This is one of my regular midweek supper dishes, especially now autumn is here with its cooler evenings and I crave something comforting and warming in the evening once the night has drawn in and the temperature dropped. I’ve taken to using it for three meals as there’s far too much for one. Food shopping for the single diner isn’t always easy. Things come packaged in 2s, 4s or in quantities far too big for one meal. Of course you can wait at the meat counter and buy just one chicken breast; you can pick loose fruit and veg – though in supermarkets generally they’re not organic, which I prefer to buy. More and more I’m tending to buy salads and veg in my local Wholefoods where loose organic is an option. And sometimes I’ll go to the local fishmonger to buy fish for one meal. But other times life is too busy and a quick dash to the supermarket is all I have time for. And sometimes, lovely packets like these grains come in packs with more than enough for one but are irresistible and make the base of a quick but tasty and nutritious supper.
I’ve been buying Merchant Gourmet’s pre-cooked, vacuum-packed Puy lentils for years and the basis for today’s recipe uses them in a similar dish which has been one of the top-viewing posts on my blog over all time – more than 8 years now! I discovered the Glorious Grains recently and love them; they make a nice alternative to the Puy lentils (which I still buy). The Glorious Grains are a mix of quinoa and red rice and now there’s always a pack waiting in my cupboard.
In all honesty it’s not really a ‘recipe’ as such: it’s more a ‘put together something from what’s lurking in the fridge and needs using up’ in the vegetable compartment. Yesterday I gathered one solitary courgette, a Romano pepper, 2 small red onions, 1 celery stick and some small tomatoes on the vine. I took the grains from my cupboard – and then I got cooking!
Glorious Grains & Roasted Vegetables – 1st Way (and base)
- selection of veg – see above
- olive oil
- 1 teaspoon dried Herbes de Provence (or thyme or oregano)
- sea salt and freshly ground black pepper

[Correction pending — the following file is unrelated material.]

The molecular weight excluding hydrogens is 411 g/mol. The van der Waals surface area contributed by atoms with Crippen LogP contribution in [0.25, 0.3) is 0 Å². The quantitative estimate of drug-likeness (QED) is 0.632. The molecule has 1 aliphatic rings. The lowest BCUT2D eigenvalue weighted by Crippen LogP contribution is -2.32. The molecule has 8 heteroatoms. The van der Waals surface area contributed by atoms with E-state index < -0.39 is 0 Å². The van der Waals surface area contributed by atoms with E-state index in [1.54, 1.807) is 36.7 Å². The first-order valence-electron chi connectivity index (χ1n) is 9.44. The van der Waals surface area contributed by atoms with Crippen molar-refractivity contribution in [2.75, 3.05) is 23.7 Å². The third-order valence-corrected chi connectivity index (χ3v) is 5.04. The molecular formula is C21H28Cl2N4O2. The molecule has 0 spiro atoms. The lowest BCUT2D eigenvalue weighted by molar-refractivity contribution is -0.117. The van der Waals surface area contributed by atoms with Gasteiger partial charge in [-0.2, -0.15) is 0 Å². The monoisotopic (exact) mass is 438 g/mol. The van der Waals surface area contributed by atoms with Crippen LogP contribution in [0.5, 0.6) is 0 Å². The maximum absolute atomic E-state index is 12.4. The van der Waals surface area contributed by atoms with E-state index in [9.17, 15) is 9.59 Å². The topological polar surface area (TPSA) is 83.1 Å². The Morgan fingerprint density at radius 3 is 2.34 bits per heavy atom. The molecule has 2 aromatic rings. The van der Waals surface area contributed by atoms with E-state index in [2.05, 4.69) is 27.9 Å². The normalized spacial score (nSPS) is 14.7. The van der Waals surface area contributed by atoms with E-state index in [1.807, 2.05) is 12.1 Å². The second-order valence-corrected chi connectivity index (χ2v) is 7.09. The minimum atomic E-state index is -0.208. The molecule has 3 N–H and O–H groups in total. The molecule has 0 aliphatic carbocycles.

- 1 pack Merchant Gourmet’s Glorious Grains (or Puy lentils)
- balsamic vinegar
Trim and chop the courgette and pepper into small dice – about 1·5cm. Peel and chop the onions and slice the celery stick into similar-sized pieces. Quarter the tomatoes. Put them all together in a large ovenproof pan. Drizzle over a good amount of olive oil. Sprinkle with the herbs and season with salt and pepper.
Mix it together gently with your hands (getting messy hands really is the best way!). Put into a 200C/Fan 180/Gas 6 oven for about 40 minutes or until the vegetables are cooked and starting to caramelise a little. It’s a good idea to give it all a stir once or twice during the cooking.
Tip in the grains and give them a thorough – but gentle – mix in. Drizzle over a little more olive oil and I like to add a drizzle of balsamic too – but that’s optional. Put back in the oven for about 10 minutes, or until the grains are heated through.
Your 1st meal! Spoon a portion onto a serving plate. I grated over some Parmesan and drizzled on a little more olive oil. One perfect supper.
I’d transferred the leftover grains and vegetables into a smaller dish and kept in the fridge. The second evening I spooned a portion into a small, shallow ovenproof dish. I covered it in foil and put in the oven (200C/Fan 180/Gas 6) for about 30 minutes or until the mix is nicely heated through and hot.
Make 2 holes in the mix with a spoon. Then break 2 eggs – one into each hole. Return to the oven for 10 minutes.
I like my yolks runny and this timing seems perfect, but leave it in a little longer if you like your egg yolks well cooked.
This is my favourite version! You get all the lovely, rich and warming grain and vegetable mix but with the eggs. When you break the yolk and it runs into the mix it’s just a little piece of foodie heaven. Gorgeous! I eat it straight from the dish. No point in trying to transfer it – and you’d probably ruin the egg!
There was only a small portion left over so I did what I usually do and used it as part of a salad for lunch on the 3rd day. It’s just as delicious cold and partnered with some raw salad vegetables – cucumber, tomatoes, avocado, grated carrot, whatever you have and fancy using – and perhaps some hummus or cheese, it makes a fabulous lunch.
I cooked the vegetables specially for the meal but I often roast a similar mix of vegetables when feeding the family a roast dinner on Sunday – usually a chicken – and there’s often leftovers of the veg. I use these in the same way, heating them the next day and adding the grains. It’s a wonderfully versatile recipe. Enjoy!